WINTER HARBOR, Maine — Physical work to create hiking trails, multi-use trails for nonmotorized vehicles, and a campground on land next to the Schoodic portion of Acadia National Park could begin sometime this year if a land management firm gets the necessary approvals, according to an official involved in the project.
Sam Coplon, a Bar Harbor landscape architect and planner, on Friday estimated that roughly 70 people attended a public meeting about the plans Thursday night at Hammond Hall. Coplon is overseeing the planning effort for Schoodic Woods LLC, the Lyme Timber subsidiary that owns 3,200 acres of forested land adjacent to the park on the Schoodic Peninsula. The plans are for only the 1,400-acre portion of the property south of Route 186, between the state road and Acadia.
Coplon said Friday that he and his client have identified an area of roughly 120 acres near Frazer Point, on the east side of Moore Road where it passes Sargent Island, where a day-use parking lot and campground could be situated. He said the plan calls for allowing various types of camping at a total of roughly 100 sites. The campground would be roughly one-third the size of the Seawall and Blackwoods campground in Acadia on Mount Desert Island, according to Coplon. Local residents and officials have said the campground also would help replace the loss of camping options on the Schoodic Peninsula when the 148-acre Ocean Wood Campground in neighboring Gouldsboro closed in 2009.
Coplon said Schoodic Woods also plans to create hiking paths that would crisscross the 1,400-acre section and connect with Schoodic Head in Acadia. A small network of multi-use trails, most of which would follow existing skidder trails, would connect the Gouldsboro villages of Wonsqueak Harbor and Birch Harbor on the east side of the peninsula with the campground and Frazer Point picnic area on the west side of the peninsula. The trails would be slightly more narrow than the carriage paths in Acadia on MDI, Coplon said.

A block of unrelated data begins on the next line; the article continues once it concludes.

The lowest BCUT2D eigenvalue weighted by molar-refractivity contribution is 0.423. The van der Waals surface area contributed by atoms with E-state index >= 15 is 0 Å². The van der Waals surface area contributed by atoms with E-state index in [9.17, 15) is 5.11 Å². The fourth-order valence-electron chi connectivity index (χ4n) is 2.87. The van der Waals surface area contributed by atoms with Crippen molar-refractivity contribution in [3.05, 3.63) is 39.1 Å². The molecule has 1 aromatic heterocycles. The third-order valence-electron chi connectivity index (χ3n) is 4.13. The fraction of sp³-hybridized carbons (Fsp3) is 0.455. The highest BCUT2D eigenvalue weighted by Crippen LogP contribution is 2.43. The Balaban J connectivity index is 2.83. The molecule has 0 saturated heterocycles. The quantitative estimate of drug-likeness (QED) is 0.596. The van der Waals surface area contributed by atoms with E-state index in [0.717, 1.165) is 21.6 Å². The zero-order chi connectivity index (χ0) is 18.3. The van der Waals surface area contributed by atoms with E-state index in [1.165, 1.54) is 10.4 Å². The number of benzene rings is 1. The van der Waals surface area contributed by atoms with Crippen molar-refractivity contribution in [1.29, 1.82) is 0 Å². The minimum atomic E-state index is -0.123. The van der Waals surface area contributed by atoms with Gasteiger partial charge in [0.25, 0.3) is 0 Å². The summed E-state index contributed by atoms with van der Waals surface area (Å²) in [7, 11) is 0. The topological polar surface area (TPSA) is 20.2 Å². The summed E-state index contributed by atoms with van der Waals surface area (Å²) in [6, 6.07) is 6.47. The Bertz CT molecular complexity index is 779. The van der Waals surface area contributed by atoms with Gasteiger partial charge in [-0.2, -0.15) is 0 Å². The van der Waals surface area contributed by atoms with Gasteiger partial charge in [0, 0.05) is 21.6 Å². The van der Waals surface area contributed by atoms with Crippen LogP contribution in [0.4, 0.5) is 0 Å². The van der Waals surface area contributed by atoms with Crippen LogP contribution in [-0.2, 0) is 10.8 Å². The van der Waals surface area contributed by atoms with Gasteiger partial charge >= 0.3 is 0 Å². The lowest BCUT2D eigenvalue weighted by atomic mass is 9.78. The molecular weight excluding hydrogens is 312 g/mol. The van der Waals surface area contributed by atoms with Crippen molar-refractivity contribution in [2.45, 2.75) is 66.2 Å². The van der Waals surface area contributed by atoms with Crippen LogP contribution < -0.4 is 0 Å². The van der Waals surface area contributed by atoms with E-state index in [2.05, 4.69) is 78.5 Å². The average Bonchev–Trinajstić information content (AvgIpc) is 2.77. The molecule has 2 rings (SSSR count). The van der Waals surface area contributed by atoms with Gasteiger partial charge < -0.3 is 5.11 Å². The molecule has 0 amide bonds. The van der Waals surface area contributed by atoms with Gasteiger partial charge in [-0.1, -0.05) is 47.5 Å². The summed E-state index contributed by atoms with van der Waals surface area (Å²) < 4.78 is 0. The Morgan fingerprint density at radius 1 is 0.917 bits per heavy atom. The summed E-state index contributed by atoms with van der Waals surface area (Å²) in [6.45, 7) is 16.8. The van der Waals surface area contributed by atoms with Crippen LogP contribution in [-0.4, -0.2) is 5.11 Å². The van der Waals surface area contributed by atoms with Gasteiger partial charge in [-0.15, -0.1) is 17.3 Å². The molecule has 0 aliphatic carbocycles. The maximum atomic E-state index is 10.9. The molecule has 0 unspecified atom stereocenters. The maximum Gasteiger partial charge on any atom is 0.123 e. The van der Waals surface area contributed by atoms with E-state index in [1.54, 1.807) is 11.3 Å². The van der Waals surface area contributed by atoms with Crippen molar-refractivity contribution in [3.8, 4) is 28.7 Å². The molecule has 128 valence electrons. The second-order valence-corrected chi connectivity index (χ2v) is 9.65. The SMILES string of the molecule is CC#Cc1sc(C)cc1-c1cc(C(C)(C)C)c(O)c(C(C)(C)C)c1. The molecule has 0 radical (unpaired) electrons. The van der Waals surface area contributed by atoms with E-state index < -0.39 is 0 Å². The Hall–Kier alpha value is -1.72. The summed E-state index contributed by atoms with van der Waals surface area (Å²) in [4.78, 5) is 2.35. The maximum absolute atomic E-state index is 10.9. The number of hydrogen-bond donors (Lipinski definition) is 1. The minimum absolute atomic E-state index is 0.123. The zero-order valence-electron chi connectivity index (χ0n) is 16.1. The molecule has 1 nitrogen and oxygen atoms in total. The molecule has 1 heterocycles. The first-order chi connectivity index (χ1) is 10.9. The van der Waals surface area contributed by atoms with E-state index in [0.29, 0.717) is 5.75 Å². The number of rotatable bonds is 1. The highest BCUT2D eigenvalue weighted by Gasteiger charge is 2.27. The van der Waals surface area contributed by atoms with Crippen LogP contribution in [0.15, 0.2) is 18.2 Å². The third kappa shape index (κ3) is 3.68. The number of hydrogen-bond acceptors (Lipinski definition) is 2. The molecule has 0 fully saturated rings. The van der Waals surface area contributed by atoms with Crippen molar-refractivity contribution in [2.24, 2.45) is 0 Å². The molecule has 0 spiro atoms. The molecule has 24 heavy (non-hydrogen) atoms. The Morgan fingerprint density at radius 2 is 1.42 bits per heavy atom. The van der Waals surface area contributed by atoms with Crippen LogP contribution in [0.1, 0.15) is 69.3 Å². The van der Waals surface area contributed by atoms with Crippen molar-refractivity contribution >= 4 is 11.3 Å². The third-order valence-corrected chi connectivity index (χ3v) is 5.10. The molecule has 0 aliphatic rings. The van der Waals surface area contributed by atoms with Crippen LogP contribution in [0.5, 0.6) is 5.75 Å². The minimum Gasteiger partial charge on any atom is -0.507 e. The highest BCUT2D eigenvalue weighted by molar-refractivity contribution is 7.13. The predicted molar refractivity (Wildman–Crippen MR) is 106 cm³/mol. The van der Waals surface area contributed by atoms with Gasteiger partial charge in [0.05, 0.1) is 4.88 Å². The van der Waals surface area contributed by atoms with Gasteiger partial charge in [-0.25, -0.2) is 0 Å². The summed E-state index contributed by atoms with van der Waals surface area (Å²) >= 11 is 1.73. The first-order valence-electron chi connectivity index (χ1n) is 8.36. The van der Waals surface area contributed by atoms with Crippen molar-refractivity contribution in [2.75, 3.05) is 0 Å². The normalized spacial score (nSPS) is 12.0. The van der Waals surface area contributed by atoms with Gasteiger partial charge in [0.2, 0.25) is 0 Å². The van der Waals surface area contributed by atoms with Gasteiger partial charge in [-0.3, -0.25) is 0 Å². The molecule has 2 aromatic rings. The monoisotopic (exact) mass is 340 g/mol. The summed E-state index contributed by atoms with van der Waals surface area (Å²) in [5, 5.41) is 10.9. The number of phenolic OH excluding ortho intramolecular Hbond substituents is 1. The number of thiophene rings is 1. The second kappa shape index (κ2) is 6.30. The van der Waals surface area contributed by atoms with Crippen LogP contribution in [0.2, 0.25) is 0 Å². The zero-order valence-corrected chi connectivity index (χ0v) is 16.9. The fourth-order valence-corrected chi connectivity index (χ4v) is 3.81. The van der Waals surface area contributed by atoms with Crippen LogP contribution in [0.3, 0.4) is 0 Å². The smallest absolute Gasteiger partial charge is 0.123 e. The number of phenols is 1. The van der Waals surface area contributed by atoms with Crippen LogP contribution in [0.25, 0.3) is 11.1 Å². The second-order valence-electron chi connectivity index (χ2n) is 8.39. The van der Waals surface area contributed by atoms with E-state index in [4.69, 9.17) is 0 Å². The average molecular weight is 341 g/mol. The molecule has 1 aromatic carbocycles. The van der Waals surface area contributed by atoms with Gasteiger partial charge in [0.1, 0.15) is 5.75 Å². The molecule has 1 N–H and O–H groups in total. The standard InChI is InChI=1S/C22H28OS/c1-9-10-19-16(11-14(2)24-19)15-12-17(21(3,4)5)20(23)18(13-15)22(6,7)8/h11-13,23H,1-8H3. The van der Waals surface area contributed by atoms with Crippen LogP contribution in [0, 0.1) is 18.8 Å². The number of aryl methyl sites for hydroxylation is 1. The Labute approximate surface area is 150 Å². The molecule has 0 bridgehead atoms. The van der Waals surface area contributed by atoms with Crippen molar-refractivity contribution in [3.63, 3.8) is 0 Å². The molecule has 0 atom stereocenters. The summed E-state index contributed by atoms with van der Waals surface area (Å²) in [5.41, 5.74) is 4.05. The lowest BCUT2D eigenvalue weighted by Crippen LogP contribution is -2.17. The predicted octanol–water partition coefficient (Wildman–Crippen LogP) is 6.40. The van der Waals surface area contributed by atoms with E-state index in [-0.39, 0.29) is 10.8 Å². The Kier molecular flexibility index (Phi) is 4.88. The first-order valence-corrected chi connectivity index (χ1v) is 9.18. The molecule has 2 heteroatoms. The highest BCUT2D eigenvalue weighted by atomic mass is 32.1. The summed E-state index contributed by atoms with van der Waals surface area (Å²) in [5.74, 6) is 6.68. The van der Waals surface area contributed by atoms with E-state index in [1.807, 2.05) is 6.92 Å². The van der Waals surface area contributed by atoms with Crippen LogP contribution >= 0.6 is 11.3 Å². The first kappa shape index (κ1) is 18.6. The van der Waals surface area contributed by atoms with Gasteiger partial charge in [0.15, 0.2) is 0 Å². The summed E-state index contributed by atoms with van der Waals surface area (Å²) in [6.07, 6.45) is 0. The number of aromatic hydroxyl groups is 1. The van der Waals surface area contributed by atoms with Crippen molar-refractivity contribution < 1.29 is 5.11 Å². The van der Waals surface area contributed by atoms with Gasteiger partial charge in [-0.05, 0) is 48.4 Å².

“They would function the same way” as the carriage paths, he said.
Coplon said work already has begun on flagging where the hiking trails would be. He said Schoodic Woods expects to apply for needed permits from Maine Department of Environmental Protection, U.S. Army Corps of Engineers, and the Winter Harbor Planning Board in the coming months.
“We are hoping to begin construction this year,” he said.
Coplon said none of the proposed uses have any implications for the 1,800 acres of adjacent land owned by Schoodic Woods on the north side of Route 186.
“That’s for another day,” Coplon said of developing a management plan for that part of the property.
Attempts Friday afternoon to contact Winter Harbor municipal officials about the plans were unsuccessful.
Public interest in how the land might be used has been high ever since the prior owners proposed in 2008 to build an “eco-resort” that would have included a golf course, a hotel, a lodge and as many as 1,000 house lots.
After running into organized opposition to the proposal, the ownership group instead sold the property to Hanover, N.H-based Lyme Timber in December 2011.
When it bought the land, Lyme Timber said it would keep the property classified as tree growth for tax purposes and that it would consult officials with Acadia and the land conservation group Maine Coast Heritage Trust to develop plans for public recreational use of the land.